By Anne Stanley
Building strong, long-term relationships is key to being successful in public relations. Here at Engage, we pride ourselves on putting emphasis on the “R” in “PR.” That’s why we recently paid a visit to the KTVU studio in Jack London Square, which is about a 15 minute walk from our office. While there, we had the opportunity to pick the brain of Amber Eikel, Assistant News Director and our tour guide for the day. She shared some of her top tips for PR professionals looking to place their clients on local news channels. Here are some of the key takeaways:
Pick up the phone
The best way to pitch for television is to get someone on the phone. News directors, producers and anchors are constantly bogged down by hundreds of emails day in and day out so the odds of your pitch getting lost in the mess is pretty high. If you don’t know your target’s personal number or extension, your best bet is to call the news desk and ask for your contact by name. Once you get your contact on the phone, be sure to reference past materials and trends they’ve covered to show that you’ve done your homework and know they are the right person to hear your pitch. They’re more likely to respond favorably to your pitch if they know you didn’t reach out to them just because they work at the station.
Think local, but not too local
Local stories don’t necessarily have to involve geographically local companies. As long as the story is relevant to local audiences and/or reflects broader trends that will impact the general viewership, local news stations will be open to your pitch. Advances in technology and communications continue to make the world a smaller and more connected place, making “local” news increasingly more important to broader audiences across the country. So don’t scrap that pitch just because your client is on the other side of country. Try to find the larger picture and explain in your pitch why local audiences would care.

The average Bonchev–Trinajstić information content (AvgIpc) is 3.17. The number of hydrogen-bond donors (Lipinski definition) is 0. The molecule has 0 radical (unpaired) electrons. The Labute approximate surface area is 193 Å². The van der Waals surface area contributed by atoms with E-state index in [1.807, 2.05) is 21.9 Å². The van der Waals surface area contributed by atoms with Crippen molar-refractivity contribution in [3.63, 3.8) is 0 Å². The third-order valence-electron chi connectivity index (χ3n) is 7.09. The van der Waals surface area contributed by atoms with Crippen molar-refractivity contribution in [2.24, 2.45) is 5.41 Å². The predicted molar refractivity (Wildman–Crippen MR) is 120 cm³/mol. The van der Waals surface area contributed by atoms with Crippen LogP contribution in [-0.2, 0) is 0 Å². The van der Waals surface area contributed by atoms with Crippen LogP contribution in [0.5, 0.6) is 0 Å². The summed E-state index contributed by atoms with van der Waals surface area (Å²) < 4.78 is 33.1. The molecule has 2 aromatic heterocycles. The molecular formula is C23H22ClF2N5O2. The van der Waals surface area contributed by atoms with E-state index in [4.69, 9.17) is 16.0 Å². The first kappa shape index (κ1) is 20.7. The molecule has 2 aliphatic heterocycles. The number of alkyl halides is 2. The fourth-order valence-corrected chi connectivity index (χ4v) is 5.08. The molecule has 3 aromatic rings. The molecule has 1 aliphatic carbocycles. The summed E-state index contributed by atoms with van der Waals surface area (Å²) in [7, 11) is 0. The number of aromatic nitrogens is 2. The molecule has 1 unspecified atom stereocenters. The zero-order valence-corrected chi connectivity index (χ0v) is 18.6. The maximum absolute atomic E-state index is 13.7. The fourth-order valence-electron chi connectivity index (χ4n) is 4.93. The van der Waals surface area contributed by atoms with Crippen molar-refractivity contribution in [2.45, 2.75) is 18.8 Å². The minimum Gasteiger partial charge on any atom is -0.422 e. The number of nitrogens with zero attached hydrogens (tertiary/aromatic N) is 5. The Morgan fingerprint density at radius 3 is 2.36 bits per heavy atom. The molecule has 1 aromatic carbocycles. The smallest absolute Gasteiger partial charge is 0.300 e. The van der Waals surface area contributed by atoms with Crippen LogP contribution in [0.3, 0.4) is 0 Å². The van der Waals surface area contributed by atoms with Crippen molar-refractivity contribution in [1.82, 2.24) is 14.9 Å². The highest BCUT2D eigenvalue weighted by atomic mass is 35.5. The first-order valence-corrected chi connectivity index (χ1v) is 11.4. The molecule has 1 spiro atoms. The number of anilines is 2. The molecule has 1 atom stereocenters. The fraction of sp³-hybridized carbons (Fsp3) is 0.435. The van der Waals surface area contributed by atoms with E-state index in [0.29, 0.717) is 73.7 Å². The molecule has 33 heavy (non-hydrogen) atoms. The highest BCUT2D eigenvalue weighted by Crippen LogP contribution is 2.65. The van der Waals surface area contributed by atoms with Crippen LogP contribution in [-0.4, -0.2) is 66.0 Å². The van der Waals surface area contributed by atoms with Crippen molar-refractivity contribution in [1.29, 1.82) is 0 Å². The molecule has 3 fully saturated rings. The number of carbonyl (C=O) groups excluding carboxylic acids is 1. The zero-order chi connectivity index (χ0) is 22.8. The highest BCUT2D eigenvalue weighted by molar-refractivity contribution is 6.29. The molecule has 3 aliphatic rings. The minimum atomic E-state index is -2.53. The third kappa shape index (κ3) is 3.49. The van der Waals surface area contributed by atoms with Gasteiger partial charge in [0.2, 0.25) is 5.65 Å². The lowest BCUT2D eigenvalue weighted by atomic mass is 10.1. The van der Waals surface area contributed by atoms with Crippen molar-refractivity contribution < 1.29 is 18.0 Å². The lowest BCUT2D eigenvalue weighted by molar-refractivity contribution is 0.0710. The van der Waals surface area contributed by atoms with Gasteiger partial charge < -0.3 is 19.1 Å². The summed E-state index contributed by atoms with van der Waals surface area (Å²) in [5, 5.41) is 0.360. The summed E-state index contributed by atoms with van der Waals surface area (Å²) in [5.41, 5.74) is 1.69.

Ask for feedback
You did everything right, or so you thought. You got your contact on the phone, you pitched them a story that local audiences would care about, you offered additional materials and you followed up in a timely manner without being irritating. But no coverage resulted! Before you start making assumptions about why your pitch was a flop, reach out to your contact and ask why the story didn’t work for them and what you can do better next time. They may not respond, but if they do, take their feedback and apply it the next time you pitch them. They will appreciate the fact that you’ve taken their advice to heart and it will help strengthen your relationship.
As with any other type of media, each news station has their own preferences when it comes to the pitching process and the stories they like to cover. It’s important to take the time to build your relationships with local producers and news directors in order to learn about those preferences, which is one way Engage PR is able to continually deliver stellar results to our clients. Whether it’s scheduling an office-wide field trip to your local station, or sending a quick Tweet commending a reporter on a recent story, showing that you’re not just a pitching machine will increase your chances of successfully placing your clients on local news programs.
Do you have any stories about how you successfully pitched a local broadcast outlet? Share your tips and tricks with us on Twitter at @EngagePR or leave a comment on our Facebook page. Now get out there and pitch!